New to this series? Let me explain why I track our energy costs each year.
When we were looking to purchase our home, I asked the previous owners how much they spend in electricity costs per month (granted, we were already sold on the place at this point after viewing 19 houses, no less).
They said, “$500/month in the summertime.” Gulp.
And when someone says “summertime” in Houston, they really mean six months out of the year.
I thought we could beat their electricity costs, so we took the risk and bought our home.
Thankfully, we’ve done loads better than $500/month for six months out of the year.
For some reason, the last time I did an energy spending update was in 2012. So I skipped quite a few years! While I’ve kept up with the information because of taking a tax deduction for my home office, I haven’t talked about it or compared it with previous years. So I’ve known we’re doing okay, just didn’t know how “okay” we were.
Note: We use both electricity and natural gas. The natural gas is for our heat (we don’t need much), and for our water heater. Everything else is powered through electricity.
- 2010: $1,628.86, 10.8₵ per kWh
- 2011: $1,587.79, 9.1₵ per kWh
- 2012: $1,384.32, 9.4₵ per kWh
- 2013: $1,511.79, X.X₵ per kWh (unfortunately I can’t find our contracted cost/kWh)
- 2014: $1,663.86, 10.9₵ per kWh
- 2015: $1,455.94, 9.9₵ per kWh
The Energy Information Administration (EIA) 2009 energy survey statistics have been released (and not updated since, unfortunately). Below is a list of the average spent on energy each year by people in our situation:
- 2-Person Household (next year I’ll compare with 3-person households!): $2,040
- Single-Family Detached Home: $2,307
- Year of Construction (1970-1979): $1,842
- 3,000-3,499 Square Feet: $2,635
- Texas Household: $2,160
Areas for Improvement
If we look at ourselves compared with others in our situation, then we’re doing pretty well. We’ve managed to use between $387 and $1,180 less each year in energy charges than the averages.
Looking at last year compared with previous years, you can see that we only did better one year 2012). So actually, we’ve optimized our energy usage pretty well.
Things we’ve done over the years include: installing a laundry line in our garage, unplugging electronics when they’re not in use (and making this as simple as possible by plugging multiple cords into a multi-outlet so that we only have to unplug one thing), incorporating digital-free Wednesdays, purchasing a kill-a-watt (what a fun instrument!) and measuring our electricity costs per appliance, shopping around for the best electricity cost using PowertoChoose.org, etc.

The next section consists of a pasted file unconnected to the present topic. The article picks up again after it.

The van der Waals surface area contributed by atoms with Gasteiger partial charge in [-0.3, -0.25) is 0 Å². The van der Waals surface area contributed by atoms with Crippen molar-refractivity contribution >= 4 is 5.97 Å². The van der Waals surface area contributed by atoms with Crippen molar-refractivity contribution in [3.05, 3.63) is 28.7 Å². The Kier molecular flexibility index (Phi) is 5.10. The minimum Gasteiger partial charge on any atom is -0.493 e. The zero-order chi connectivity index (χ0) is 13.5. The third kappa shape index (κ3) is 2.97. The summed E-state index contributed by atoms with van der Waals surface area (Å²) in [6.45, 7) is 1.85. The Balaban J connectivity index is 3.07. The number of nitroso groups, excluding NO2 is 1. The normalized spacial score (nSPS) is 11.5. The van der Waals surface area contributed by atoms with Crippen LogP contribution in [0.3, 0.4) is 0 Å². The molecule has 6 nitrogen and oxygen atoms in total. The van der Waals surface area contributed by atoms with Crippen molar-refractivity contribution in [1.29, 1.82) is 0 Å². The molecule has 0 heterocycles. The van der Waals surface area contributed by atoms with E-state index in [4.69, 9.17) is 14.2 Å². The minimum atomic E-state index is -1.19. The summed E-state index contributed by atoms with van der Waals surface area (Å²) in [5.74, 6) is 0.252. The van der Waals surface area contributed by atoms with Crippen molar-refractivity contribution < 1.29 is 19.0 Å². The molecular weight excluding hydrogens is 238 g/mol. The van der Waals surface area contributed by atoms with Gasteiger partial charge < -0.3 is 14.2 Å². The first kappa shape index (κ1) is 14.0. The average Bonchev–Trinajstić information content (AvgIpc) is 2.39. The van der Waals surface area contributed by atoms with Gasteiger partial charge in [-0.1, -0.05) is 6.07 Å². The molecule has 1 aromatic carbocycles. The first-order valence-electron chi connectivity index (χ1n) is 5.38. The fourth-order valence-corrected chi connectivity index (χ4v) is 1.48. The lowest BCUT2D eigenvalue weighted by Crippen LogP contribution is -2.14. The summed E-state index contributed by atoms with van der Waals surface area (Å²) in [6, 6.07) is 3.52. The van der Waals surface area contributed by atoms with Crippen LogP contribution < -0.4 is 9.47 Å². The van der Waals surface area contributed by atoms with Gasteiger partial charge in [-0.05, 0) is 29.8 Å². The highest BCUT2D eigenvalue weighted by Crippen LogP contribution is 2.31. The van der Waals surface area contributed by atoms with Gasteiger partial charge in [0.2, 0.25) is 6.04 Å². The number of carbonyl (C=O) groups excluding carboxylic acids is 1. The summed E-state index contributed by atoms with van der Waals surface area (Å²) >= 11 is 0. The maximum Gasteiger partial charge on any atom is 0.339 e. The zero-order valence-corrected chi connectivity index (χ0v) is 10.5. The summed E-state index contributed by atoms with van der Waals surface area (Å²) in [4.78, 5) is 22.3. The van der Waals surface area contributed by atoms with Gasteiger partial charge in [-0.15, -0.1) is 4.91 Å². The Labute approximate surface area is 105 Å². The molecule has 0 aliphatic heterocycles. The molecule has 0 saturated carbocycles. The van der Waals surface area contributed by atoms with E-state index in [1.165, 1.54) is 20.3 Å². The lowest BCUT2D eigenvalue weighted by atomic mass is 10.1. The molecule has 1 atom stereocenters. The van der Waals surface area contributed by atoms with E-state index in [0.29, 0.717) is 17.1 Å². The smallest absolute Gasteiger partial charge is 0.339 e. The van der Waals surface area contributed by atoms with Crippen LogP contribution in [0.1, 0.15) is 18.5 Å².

How to Decrease Energy Usage
Need some more ideas to get your own costs down? According to Reliant (an NRG Company), you can do the following to improve your stats:
- Lower your thermostat to reduce your energy usage. For every degree above 68° F, your heating costs go up approximately three-to-five percent.
- Switch out your incandescent bulbs for LED or CFL bulbs, which last longer and use less energy. ENERGY STAR® CFLs use approximately 75 percent less energy than traditional incandescent bulbs.
- Rotate your ceiling fan clockwise during the winter to force warm air that rises to the ceiling back down into the living areas.
- Dry two or more loads of laundry in a row to take advantage of the heat that builds up during the previous cycle.
- On sunny days, open the blinds to use the radiant heat of the sun to warm your home. Close them at night to help keep the cold air out.
- Seal your windows with caulk or weather stripping to reduce air leaks and help maintain the desired temperature in your home year-round.
- Keep your ductwork properly insulated and sealed to prevent air loss. Doing so can reduce heating and cooling costs by 40 percent and also decrease humidity and dust in your home – a win-win-win situation.
- If you have a fireplace, have your chimney inspected, and keep the chimney damper closed when not in use.
So, what’s your energy bill like each month or year? What are ways that you’ve managed to curb consumption? I’d love to learn from you!